Just Published! Competing Principals 2.0? Facebook, Renzi and the 2013 Head of State Election


Competing Principals 2.0? The impact of Facebook in the 2013 selection of the Italian Head of State

Italian Political Science Review / Rivista Italiana di Scienza Politica

Acknowledgments: Alberto Fragapane and Alessandra Cremonesi for their contribution to data collection. Two anonymous leaders of the former right-wing PD minority faction for providing ‘expert’ information on the factional affiliation of PD MPs.

Replication material: 

andreaceron.com/publications OR http://thedata.harvard.edu/dvn/dv/ipsr-risp

What is worth remembering:

  • Facebook pressure did not affect MPs’ propensity to express public dissent over the party line
  • Contrary to the general wisdom, unexperienced MPs selected through primaries did not conform to social media requests
  • Social media were not (yet) a new ‘competing principals’
  • More traditional ‘principals’ played a role: factional membership, seniority, primary
  • ‘Sentimeter’ guys were right
  • It’s not so easy to publish ‘negative’ findings!


Motivated by the literature on ‘competing principals’, this article studies the effect of interactive social networking sites on the behavior of politicians. For this purpose, 12,455 comments posted on the Facebook walls of 423 Italian MPs have been analyzed to assess whether Facebook played a role in the selection of the Italian Head of State in 2013, enhancing responsiveness. The statistical analysis reveals that the pressure exerted through social media did not affect MPs’ propensity to express public dissent over the party line, which is instead affected by more traditional ‘principals’ and factors: seniority, primary elections, and factional membership.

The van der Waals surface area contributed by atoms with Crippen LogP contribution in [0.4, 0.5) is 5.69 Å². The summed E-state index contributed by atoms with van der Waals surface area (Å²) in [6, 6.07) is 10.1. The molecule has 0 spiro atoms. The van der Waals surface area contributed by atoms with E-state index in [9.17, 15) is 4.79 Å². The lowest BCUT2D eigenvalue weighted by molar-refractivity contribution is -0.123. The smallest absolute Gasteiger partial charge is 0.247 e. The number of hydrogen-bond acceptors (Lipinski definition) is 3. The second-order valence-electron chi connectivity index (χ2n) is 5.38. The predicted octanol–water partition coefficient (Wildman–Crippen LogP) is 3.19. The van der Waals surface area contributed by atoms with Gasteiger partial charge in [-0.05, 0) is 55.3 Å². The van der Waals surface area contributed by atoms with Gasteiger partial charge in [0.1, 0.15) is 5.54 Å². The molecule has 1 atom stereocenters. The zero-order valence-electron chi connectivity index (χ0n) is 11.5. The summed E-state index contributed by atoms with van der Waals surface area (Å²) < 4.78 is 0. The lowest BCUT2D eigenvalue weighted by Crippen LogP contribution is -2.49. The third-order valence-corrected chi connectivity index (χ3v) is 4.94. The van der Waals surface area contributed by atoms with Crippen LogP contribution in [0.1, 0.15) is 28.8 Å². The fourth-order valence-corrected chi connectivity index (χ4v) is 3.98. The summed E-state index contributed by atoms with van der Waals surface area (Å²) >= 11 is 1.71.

Just Published! Public Policy & Mobilization of Online Public Opinion


The “Social Side” of Public Policy: Monitoring Online Public Opinion and Its Mobilization During the Policy Cycle

Policy & Internet

Co-author: Fedra Negri

Acknowledgments: Voices from the Blogs for providing data


What is worth remembering:

  • We found similarities between 1) Survey data, 2) online Sentiment, 3) online Government Consultation
  • Social media data can disclose citizens’ reaction to public policies
  • Social media data can capture stakeholders’ mobilization and de-mobilization processes


This article addresses the potential role played by social media analysis in promoting interaction between politicians, bureaucrats, and citizens. We show that in a “Big Data” world, the comments posted online by social media users can profitably be used to extract meaningful information, which can support the action of policymakers along the policy cycle. We analyze Twitter data through the technique of Supervised Aggregated Sentiment Analysis. We develop two case studies related to the “jobs act” labor market reform and the “#labuonascuola” school reform, both formulated and implemented by the Italian Renzi cabinet in 2014–15. Our results demonstrate that social media data can help policymakers to rate the available policy alternatives according to citizens’ preferences during the formulation phase of a public policy; can help them to monitor citizens’ opinions during the implementation phase; and capture stakeholders’ mobilization and de-mobilization processes. We argue that, although social media analysis cannot replace other research methods, it provides a fast and cheap stream of information that can supplement traditional analyses, enhancing responsiveness and institutional learning.